Five Willcox-area juveniles were arrested recently in connection with 10 separate crimes in town, including an attempted break-in at the office of the Arizona Range News.
Detective Jose Rios, with the Willcox Police Department, said that two of the juveniles were boys and three were girls; and four of the juveniles were 14 years old and one girl was 15.
One 14-year-old boy received the most charges, he added.
Their crimes range from criminal damage to burglary, involving damaged automobiles, car windows, theft of monies, and tagging, he said.
Charges against the juveniles range from second-degree and third degree burglary to first- and second-degree criminal trespassing, as well as “numerous counts of criminal damage,” Rios said.
They also include conspiracy to commit criminal damage; theft; multiple counts of criminal damage; burglary; and criminal damage, Rios told the Range News.
The break-ins were of the forced entry variety, by use of kicking in or using a shoulder to get in.
Rios described the crime area as “a big triangle,” stretching from Maley Street to almost the city limits on the south end, from Arizona Avenue east, and west of Railroad Avenue.
There were eight commercial buildings or businesses that were hit:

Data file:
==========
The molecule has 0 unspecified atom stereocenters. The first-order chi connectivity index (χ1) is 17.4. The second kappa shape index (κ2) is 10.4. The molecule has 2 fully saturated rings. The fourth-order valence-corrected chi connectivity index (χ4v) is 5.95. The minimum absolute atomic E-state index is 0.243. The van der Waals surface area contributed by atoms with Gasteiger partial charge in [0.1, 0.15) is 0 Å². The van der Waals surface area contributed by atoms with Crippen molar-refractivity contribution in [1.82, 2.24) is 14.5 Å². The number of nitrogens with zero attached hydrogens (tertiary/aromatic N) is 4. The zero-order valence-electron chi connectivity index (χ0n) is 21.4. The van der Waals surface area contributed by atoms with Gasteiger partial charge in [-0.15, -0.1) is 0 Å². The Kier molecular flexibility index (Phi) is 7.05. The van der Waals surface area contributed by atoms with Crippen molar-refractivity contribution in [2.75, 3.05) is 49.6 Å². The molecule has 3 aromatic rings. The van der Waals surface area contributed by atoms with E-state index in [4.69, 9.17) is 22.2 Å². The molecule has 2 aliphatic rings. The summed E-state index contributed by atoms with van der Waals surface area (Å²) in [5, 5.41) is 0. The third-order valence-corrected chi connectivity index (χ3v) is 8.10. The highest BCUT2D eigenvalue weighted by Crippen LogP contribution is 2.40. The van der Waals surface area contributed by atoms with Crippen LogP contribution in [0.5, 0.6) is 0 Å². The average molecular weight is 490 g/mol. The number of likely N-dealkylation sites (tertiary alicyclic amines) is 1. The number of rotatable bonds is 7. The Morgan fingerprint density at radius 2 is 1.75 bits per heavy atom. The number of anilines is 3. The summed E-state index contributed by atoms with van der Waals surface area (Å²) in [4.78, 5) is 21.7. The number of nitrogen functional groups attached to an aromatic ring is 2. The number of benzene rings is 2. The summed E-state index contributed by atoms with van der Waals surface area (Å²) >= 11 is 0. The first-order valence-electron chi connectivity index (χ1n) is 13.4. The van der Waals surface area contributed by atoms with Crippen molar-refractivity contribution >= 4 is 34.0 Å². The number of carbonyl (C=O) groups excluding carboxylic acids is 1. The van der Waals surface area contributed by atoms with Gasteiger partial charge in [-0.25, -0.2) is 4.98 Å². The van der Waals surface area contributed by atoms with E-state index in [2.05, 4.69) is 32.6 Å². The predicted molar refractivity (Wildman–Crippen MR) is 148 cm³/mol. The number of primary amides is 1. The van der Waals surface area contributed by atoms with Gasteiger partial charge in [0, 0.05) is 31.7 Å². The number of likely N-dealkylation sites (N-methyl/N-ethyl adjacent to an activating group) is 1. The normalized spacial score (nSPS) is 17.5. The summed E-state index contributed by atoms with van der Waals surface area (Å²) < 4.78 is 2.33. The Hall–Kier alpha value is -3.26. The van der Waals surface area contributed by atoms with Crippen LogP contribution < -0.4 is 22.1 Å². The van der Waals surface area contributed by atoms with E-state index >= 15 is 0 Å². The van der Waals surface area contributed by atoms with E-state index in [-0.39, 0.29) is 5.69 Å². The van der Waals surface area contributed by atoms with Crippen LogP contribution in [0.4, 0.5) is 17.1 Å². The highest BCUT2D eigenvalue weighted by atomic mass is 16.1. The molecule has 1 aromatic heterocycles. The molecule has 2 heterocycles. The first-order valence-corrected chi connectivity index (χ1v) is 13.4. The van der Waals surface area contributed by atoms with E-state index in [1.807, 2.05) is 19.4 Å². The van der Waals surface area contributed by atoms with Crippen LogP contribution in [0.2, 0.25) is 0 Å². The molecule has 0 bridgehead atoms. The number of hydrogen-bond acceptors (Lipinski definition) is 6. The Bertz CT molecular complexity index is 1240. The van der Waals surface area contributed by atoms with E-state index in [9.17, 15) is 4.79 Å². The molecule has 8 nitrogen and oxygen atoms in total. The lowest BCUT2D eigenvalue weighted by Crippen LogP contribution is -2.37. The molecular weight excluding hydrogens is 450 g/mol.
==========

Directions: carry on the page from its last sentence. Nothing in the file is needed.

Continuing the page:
Lou’s Auto on South Haskell Avenue had a break-in, a burglary, criminal damage, etc., “all of the above,” Rios said.
The Arizona Range News building also sustained an attempted break-in.
A government vehicle was tagged in the Arizona Department of Economic Security (DES) parking lot, as was a recreational vehicle being worked on at Jarod’s on South Curtis Avenue, he said.
The former Apple Farm Restaurant, as well as the former Sands Motel on South Haskell were both tagged, Rios said.
The former NAPA store building sustained broken windows.
The old garage building, in front of the Dunlap Oil Company on South Haskell Avenue, was broken into and tagged inside, and also sustained broken windows, he said.
The other two buildings were residences that were “vacant and unoccupied,” which sustained forced entries and tagged on the inside, Rios told the Range News.